Welcome! Here are the website rules, as well as some tips for using this forum.
Need to contact us? Visit https://heatinghelp.com/contact-us/.
Click here to Find a Contractor in your area.

Radiant Heat Insulation

Mark Hansen
Mark Hansen Member Posts: 1
I am a heating novice building a 30X50' garage and putting in radiant heat with a couple of propane ceiling heaters to get a quick jump on the heat when I first go in. I am thinking of putting a 3/8" insulator/barrier extruded polystyrene with 3 mil on each side down before I lay the the cement. I saw this stuff on ebay. It has a K-Value of .019 and an equivalent R-value of 11.7. Does this seem reasonable? Should I put on the inside on the outter walls b4 I backfill? Thanks for your help. Mark


  • Constantin
    Constantin Member Posts: 3,796
    Thermal Mass...

    Unless your slab is going to be very thin, the thermal mass is going to get in your way of heating it quickly. Your money might be better spent on eliminating the propane heaters and improving the insulation to a point where the propane heaters are not needed.

    I find the claims of thin-film radiative barrier coatings hard to believe. They may work in an attic, but I doubt they'll do much more than create a thermal break below ground. I'm sticking with 2" of XPS below our basement slab, which should pretty much insulate the slab from the ground below. Ditto on the exterior of the foundation wall (at least below ground).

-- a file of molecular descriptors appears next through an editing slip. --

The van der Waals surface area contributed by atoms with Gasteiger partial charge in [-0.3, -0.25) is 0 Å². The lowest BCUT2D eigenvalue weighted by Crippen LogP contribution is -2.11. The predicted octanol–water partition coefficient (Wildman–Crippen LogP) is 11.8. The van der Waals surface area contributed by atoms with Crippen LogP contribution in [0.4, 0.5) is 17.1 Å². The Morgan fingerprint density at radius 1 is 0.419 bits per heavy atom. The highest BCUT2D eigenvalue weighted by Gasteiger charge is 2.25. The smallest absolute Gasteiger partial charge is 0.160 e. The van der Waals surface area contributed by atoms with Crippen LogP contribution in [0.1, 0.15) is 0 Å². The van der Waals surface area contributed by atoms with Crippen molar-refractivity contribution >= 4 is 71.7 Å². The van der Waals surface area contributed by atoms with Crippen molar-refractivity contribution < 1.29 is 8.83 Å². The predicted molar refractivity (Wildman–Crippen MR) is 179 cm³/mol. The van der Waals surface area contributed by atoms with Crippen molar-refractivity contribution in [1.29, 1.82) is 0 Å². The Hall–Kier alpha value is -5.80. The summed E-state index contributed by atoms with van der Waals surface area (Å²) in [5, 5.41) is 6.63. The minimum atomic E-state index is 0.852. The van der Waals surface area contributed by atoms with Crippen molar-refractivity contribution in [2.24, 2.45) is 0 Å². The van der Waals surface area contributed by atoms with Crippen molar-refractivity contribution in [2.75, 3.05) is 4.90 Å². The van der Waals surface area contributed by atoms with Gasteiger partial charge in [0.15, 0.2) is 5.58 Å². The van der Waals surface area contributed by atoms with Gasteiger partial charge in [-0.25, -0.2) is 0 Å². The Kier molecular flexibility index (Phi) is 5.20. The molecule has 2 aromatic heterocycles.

Above ground, historic requirements mandate the use of 4" brick, so only interior insulation will be at work there. If you have open cavity walls at the moment, consider foaming them with Icenyne or better. That, along with good doors should cut down your thermal losses significantly.

    Considering the cost of all your options, your efforts might be best spent on doing a proper heat loss calc and then evaluating the cost and benefit of each option. If you're serious about radiative film barriers, look no further than Glacier-Bay for a fairly comprehensive trashing of radiative barrier claims versus real-life results. Naturally, one could make the argument that Glacier Bay is somewhat biased since they make $$$ VIP's. However, I have found their claims to make sense.
  • Justin Gavin
    Justin Gavin Member Posts: 129
    Don't forget the Perimeter

    Stick with 2" foam or try Insultarp. We use Insultarp alot with 1" around the perimeter down to the frost line 4' in my neck of the woods.

    Insultarp also acts as a vapor barrier.

    Also instead of propane heaters get yourself a couple of Hot Water Fan Coils (Sterling or Modine come to mind) if you have a suitable heat source. You won't need to vent which means less holes in the roof. Also you may consider using a heat exchanger with glycol to stop the tubes from bursting. I had a boiler failure this fall on a cold day
    (-15) and we had a section of Pex Burst. Nasty business. Had to chip the concrete and throw in a coupler.

    Good Luck,

    Good Luck,
This discussion has been closed.